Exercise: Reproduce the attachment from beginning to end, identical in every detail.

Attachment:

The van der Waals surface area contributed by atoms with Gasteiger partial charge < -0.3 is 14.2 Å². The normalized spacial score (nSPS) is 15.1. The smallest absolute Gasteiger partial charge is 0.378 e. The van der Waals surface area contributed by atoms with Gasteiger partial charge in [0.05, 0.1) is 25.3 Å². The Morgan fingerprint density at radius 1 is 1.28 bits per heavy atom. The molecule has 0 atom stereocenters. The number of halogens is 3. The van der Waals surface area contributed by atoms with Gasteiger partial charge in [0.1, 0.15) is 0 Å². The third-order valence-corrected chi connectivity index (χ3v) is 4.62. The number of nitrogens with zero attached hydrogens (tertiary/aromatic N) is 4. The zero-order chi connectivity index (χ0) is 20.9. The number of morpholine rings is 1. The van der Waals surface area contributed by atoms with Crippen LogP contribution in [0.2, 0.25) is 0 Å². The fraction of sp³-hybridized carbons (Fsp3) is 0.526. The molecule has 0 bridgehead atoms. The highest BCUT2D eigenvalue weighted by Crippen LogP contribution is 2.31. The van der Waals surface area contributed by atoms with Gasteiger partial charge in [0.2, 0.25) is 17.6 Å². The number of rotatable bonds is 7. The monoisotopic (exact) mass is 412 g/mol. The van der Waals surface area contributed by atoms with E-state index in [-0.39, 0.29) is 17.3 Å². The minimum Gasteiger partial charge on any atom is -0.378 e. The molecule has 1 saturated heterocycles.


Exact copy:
The van der Waals surface area contributed by atoms with Gasteiger partial charge < -0.3 is 14.2 Å². The normalized spacial score (nSPS) is 15.1. The smallest absolute Gasteiger partial charge is 0.378 e. The van der Waals surface area contributed by atoms with Gasteiger partial charge in [0.05, 0.1) is 25.3 Å². The Morgan fingerprint density at radius 1 is 1.28 bits per heavy atom. The molecule has 0 atom stereocenters. The number of halogens is 3. The van der Waals surface area contributed by atoms with Gasteiger partial charge in [0.1, 0.15) is 0 Å². The third-order valence-corrected chi connectivity index (χ3v) is 4.62. The number of nitrogens with zero attached hydrogens (tertiary/aromatic N) is 4. The zero-order chi connectivity index (χ0) is 20.9. The number of morpholine rings is 1. The van der Waals surface area contributed by atoms with Crippen LogP contribution in [0.2, 0.25) is 0 Å². The fraction of sp³-hybridized carbons (Fsp3) is 0.526. The molecule has 0 bridgehead atoms. The highest BCUT2D eigenvalue weighted by Crippen LogP contribution is 2.31. The van der Waals surface area contributed by atoms with Gasteiger partial charge in [0.2, 0.25) is 17.6 Å². The number of rotatable bonds is 7. The monoisotopic (exact) mass is 412 g/mol. The van der Waals surface area contributed by atoms with E-state index in [-0.39, 0.29) is 17.3 Å². The minimum Gasteiger partial charge on any atom is -0.378 e. The molecule has 1 saturated heterocycles.